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Tech News 2Night 82
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Tonight, Yahoo CEO has lots of 'splainin' to do, tech stock crumble, and now you can fly like an eagle while safely on the ground
Tech News 2Night is Next!
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This is Tech News 2Night Episode 82, for Wednesday, May 7, 2014
I'm Sarah Lane, Let's get right to the Tech Feed!
Big names in tech such as Amazon, Google, Kickstarter, Twilio, Codecademy, OpenDNS, Zynga, Tumblr, Reddit and Foursquare have signed a letter protesting the proposed net neutrality rules the FCC is considering ahead of its May 15 meeting. The letter protests the FCC’s plans to implement net neutrality rules that could let ISP’s charge content providers like Netflix or Amazon to deliver their packets faster or at a higher quality, and that "Instead of permitting individualized bargaining and discrimination, the Commission’s rules should protect users and Internet companies on fixed and mobile platforms against blocking, discrimination, and paid prioritization, and should make the market for internet services more transparent." This proposed change in rules, which comes after the original network neutrality rules implemented in 2010 were struck down by a U.S. Federal Court of Appeals earlier this year.
Yesterday we talked about Twitter's 18% stock drop due to a big selloff. Today it's now down more than 20% over both days. But it's not just Twitter. AOL is down more than 20% today. King Digital, which just reported its first earnings as a public company, is down more than 10%. FireEye is down more than 20%. And Groupon is down 17% after its earnings, again, failed to thrill investors. In general, a troubling trend for tech stocks. So what's going on? As Techcrunch notes today: "venture capital behaves like an amped version of the NASDAQ, and when the latter falls apart, it closes the liquidity cycle for private money, which impacts valuations down to the earliest stages." We'll keep an eye on these numbers through the week.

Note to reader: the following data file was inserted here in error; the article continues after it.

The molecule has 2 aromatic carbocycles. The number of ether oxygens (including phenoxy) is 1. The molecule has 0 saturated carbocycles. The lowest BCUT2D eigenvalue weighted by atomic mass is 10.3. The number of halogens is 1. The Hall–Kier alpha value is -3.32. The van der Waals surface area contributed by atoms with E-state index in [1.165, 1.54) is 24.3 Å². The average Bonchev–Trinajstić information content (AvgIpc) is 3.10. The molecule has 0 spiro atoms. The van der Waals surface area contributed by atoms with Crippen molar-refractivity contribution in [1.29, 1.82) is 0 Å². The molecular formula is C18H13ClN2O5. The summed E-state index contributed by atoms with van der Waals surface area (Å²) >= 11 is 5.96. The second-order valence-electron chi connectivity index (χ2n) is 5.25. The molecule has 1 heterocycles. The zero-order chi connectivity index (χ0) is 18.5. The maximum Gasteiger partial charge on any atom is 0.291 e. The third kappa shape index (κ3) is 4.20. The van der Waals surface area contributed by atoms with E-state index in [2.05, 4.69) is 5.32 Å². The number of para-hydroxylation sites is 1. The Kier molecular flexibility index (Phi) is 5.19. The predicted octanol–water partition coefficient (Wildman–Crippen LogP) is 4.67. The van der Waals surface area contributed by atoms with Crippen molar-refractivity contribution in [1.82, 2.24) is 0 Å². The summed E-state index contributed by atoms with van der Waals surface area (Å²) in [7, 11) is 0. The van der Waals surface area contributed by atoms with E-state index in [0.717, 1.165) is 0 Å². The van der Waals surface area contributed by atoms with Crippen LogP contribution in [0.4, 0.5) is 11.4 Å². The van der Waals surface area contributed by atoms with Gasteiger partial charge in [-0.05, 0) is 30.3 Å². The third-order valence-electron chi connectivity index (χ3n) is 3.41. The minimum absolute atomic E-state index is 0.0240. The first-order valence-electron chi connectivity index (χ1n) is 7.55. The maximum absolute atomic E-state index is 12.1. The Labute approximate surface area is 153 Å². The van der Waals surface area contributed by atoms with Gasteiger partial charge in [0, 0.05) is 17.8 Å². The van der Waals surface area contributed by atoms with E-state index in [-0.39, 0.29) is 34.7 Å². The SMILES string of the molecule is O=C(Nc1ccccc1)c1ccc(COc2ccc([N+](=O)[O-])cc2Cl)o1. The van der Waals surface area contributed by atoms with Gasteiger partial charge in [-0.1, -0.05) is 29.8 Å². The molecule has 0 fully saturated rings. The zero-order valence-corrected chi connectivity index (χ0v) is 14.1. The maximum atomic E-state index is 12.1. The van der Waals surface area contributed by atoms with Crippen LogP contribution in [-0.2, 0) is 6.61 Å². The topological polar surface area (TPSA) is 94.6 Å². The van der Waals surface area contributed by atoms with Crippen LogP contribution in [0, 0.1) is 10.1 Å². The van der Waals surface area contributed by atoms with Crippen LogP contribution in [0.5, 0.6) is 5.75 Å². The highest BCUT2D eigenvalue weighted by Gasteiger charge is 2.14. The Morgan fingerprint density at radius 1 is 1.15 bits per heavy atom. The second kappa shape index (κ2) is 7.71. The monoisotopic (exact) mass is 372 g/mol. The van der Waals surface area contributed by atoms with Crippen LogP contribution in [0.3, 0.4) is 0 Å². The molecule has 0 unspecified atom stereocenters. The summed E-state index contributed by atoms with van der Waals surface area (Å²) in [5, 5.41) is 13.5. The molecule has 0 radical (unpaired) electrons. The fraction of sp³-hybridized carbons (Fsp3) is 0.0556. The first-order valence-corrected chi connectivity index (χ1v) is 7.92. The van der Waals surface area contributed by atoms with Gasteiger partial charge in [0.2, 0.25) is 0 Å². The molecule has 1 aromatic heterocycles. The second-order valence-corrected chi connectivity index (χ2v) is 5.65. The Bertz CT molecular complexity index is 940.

When it comes to e-commerce sales, Amazon is #1. Amazon sold $67.8 billion of electronics, media and other products last year — more than its next 10 biggest online competitors combined. But 2013 e-commerce sales data from trade publication Internet Retailer shows a new runner up - Apple, which took the No. 2 spot long held by office supply chain Staples. Apple took a 24% increase in online sales to $18.3 billion last year, thanks in part to Internet Retailer’s inclusion of Apple’s online hardware sales for the first time, not just the digital sales from its App Store and iTunes. On the growth side, Global Internet sales at Wal-Mart rose by 30% to $10 billion last year, besting Amazon’s 20% sales growth during the same period.